Come along to the Tiny Weddings Fair at the Birmingham Rep on 10th March to meet lots of amazingly creative wedding vendors who want to help make your small wedding beautiful. We’re very excited to have the extremely talented Alison from Paper Jackdaw returning to our fair. Alison was a florist, then a card maker, so she is perfectly suited to making paper flower bouquets. And it shows; her work is lovely. Come along to meet her at the Birmingham Rep Theatre on 10th March to see some examples for yourself.
Hi Alison, what do you make?
I create beautiful paper flowers, buttonholes, bouquets, headdresses and more – flowers made from books, made from sheet music, from maps, the choices are limitless.
How did you start making such unique creations?
It has been a long journey but it started like this; I originally trained as a florist, and was taught the traditional way to create bridal bouquets. I bring these skills and traditions when creating paper flower bouquets, to give the flowers more depth and dimension. Life moved on so did my career, I worked for a card company with parts of my role including paper types, processes and sparkly finishes. Again opportunity for change arose leading to the beginning of my business in 2012, such an amazing roll coaster ride with such fabulous friends and clients collected along the way.
What do you love about tiny weddings?
I adore working on bespoke projects it’s a fabulous chance to take a mix of ideas to create something that truly reflects the clients personality and wedding. There is something truly magical about the collaborative process; of working with a client finding the right papers and breathing life into them to create a beautiful and truly unique bouquet, buttonhole or headdress to make a special day just a little more special.
How do you think the couples are different when working with a large wedding versus a tiny wedding?
For me, I think it means you can tailor the event to their group; there is less need for compromise on a tiny wedding. For instance, there are favours you love versus favours that do the job with a £3 per unit price difference; 20 guests is affordable, 150 guests you are more likely to settle.
Do you feel there has been an increase in tiny weddings in the past few years or have you always worked with a lot of small wedding parties?
It is a nice trend to see couples pushing for what they want from their day, without feeling the need to constantly compromise their plans to keep extended family happy.
If you could work on a tiny wedding anywhere in the world, any theme, any couple; where or what or whom would it be?
I am just excited by the next wedding I am working on, then the one after that. I am terribly lucky to have such a diverse selection of clients and work that the world is my oyster, I want for nothing.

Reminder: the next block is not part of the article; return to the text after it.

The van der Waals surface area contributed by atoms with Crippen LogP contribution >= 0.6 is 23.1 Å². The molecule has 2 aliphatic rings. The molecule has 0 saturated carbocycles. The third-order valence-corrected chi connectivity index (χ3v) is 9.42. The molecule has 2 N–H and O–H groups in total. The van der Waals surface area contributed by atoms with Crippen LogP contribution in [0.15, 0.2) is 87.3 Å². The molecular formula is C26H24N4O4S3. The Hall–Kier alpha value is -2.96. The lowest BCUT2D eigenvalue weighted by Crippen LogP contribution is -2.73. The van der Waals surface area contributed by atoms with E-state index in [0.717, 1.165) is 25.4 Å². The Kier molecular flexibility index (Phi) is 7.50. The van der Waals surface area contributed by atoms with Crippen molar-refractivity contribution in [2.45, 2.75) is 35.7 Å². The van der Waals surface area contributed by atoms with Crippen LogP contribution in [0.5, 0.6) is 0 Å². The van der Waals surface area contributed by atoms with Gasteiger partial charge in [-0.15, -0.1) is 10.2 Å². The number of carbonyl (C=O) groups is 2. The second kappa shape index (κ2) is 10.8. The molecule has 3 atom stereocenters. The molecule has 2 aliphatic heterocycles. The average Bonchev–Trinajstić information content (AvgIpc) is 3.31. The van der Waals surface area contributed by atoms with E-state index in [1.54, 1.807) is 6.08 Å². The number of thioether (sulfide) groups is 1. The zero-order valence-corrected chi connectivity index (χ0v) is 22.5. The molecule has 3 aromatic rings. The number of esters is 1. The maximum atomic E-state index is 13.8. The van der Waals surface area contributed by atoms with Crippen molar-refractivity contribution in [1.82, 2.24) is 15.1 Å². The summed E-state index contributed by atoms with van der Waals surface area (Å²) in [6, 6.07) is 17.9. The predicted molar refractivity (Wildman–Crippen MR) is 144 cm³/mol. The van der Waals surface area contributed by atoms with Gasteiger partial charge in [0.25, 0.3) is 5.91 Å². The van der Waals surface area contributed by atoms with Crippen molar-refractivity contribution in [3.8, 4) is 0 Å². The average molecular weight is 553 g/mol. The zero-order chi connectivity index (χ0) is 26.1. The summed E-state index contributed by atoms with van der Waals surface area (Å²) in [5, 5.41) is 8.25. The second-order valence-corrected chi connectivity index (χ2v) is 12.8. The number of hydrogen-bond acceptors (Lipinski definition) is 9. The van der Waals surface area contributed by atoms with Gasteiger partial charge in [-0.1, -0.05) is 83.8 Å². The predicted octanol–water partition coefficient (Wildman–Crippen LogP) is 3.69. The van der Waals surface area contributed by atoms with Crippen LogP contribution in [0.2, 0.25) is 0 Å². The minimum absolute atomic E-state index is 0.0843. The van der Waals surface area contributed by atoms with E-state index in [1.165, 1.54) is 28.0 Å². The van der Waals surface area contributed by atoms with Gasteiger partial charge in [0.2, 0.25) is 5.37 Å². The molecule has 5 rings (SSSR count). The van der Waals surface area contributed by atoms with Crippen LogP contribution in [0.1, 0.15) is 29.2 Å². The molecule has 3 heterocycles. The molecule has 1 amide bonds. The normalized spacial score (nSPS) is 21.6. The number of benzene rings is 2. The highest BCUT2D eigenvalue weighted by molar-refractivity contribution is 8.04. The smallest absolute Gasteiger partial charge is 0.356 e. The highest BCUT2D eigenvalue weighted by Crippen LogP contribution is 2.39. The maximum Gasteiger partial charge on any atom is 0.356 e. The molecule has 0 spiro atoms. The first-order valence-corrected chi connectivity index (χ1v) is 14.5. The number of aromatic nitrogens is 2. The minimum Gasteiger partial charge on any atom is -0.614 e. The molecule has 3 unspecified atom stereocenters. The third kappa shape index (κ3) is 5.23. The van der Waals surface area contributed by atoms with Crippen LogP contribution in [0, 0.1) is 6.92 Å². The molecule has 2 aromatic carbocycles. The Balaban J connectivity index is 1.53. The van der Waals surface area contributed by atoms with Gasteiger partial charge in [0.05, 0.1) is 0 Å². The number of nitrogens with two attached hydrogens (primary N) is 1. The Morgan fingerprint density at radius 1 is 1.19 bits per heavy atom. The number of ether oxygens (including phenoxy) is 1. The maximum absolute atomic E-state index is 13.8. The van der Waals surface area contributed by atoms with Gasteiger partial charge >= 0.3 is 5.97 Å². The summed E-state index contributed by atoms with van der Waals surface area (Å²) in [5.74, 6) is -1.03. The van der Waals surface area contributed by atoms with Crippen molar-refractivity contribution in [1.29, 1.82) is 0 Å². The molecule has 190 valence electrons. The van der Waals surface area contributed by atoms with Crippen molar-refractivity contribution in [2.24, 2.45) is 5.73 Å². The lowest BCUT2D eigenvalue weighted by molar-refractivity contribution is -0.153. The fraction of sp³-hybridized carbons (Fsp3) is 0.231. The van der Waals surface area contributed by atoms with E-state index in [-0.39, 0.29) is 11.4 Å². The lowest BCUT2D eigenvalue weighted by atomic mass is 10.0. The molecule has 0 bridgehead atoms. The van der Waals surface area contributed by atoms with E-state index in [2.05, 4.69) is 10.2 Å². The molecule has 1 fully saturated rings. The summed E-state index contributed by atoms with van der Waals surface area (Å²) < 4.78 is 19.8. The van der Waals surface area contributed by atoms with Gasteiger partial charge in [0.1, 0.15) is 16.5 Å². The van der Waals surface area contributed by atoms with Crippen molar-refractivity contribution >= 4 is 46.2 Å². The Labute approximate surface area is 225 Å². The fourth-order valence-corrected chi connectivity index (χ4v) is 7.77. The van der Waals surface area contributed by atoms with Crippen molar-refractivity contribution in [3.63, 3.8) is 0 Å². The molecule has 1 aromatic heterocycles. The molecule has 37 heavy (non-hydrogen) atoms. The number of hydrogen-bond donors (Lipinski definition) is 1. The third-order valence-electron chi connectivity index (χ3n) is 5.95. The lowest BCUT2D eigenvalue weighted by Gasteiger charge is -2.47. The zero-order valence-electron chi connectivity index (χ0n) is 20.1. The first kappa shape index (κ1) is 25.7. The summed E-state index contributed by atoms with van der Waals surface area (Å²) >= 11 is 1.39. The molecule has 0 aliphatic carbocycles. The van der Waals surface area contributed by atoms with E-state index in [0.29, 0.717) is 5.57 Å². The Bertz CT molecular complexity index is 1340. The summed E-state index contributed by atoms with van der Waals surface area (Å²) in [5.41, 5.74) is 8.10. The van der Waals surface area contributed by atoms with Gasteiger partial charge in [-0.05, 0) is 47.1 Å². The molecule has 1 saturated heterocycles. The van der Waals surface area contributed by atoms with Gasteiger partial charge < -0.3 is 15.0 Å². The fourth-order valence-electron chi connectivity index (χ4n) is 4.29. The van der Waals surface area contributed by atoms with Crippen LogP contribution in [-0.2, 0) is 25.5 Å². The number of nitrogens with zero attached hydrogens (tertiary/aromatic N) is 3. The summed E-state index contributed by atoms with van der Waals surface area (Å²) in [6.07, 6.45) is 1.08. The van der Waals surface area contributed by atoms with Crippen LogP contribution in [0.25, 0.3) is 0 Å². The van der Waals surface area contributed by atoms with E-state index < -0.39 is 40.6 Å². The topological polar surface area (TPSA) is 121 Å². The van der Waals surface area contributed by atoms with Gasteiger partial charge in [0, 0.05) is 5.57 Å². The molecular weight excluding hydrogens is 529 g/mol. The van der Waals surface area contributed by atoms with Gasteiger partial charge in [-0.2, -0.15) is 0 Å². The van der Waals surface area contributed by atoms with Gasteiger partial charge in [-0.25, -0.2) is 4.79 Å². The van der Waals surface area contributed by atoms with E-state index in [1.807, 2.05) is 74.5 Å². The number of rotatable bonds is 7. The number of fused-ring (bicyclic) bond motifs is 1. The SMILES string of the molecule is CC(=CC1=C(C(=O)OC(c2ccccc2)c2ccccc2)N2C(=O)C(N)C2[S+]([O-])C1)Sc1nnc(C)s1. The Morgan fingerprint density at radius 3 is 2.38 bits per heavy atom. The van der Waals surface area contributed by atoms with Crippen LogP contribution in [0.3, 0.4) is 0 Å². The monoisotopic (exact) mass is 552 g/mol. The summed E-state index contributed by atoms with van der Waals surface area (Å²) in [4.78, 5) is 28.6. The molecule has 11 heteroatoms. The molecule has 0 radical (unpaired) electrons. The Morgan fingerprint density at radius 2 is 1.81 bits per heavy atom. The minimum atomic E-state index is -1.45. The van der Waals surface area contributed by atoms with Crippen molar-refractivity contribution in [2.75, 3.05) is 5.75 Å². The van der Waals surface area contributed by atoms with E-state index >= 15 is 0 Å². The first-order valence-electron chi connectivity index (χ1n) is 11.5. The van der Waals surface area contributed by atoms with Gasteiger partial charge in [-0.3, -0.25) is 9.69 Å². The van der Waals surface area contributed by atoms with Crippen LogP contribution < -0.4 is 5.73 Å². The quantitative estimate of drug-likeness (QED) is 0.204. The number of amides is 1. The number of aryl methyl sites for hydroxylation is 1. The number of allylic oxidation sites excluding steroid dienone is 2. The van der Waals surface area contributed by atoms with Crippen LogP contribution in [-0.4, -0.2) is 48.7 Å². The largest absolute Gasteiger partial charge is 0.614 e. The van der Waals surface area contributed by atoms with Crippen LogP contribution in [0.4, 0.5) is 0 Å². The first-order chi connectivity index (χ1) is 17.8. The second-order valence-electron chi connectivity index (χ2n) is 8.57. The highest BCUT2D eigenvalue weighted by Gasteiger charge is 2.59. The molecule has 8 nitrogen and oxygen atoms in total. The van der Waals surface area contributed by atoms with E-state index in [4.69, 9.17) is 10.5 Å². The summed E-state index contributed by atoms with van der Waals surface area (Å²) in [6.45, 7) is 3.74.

What are the main differences in the way you do business when dealing with a tiny wedding?
There isn’t a difference: Every wedding I work with, every bride, every groom, all want and deserve a special, unique, day. As all my flowers, bouquets and buttonholes are hand-made to order, the only thing that may be different is lead-time: the more I have to make, the longer I need to make it all…
Give an example of a tiny wedding you have worked on and what you did for the couple?
Most of my weddings are small, and I mostly deal with couples who want a very personal experience from their wedding flowers. The bridal party will have selected certain specific items or themes they want included in the day, but maybe in a more subtle manner. It is so hard to choose
The most recent wedding I’ve completed; the bouquet was all fairy tales and the button holes were comics that the groom and his friends grew up reading, and corsages were from sheet music. Then there was the star wars themed bouquet and button holes for a “traditional” Asian wedding. And another; a bouquet created from maps of the world with the grooms buttonhole and the central rose in the bridal bouquet created from a map of their home town backed with leaves created from maps of the stars. Or the flowers that were made from the artwork of the couples young children. I’ve worked on so many lovely weddings, each of them with their very own personal twist.
Check out Alison’s website in advance of meeting her and seeing her lovely bouquets at the wedding fair. Follow her on Facebook, or the fair Facebook page for helpful and inspiring pictures and information, and show your interest in our Facebook event to see updates. For lovely pins of paper bouquets, follow her on Pinterest, or for lovely pins of happy smiling eloped couples, for the Tiny Weddings Fair on Pinterest. Follow Paper Jackdaw on Instagram, or the Tiny Wedding Fair on Instagram for lovely photos and inspiration of small weddings, chat with us on Twitter or with Alison on Twitter. Most importantly, buy yourself a ticket in advance.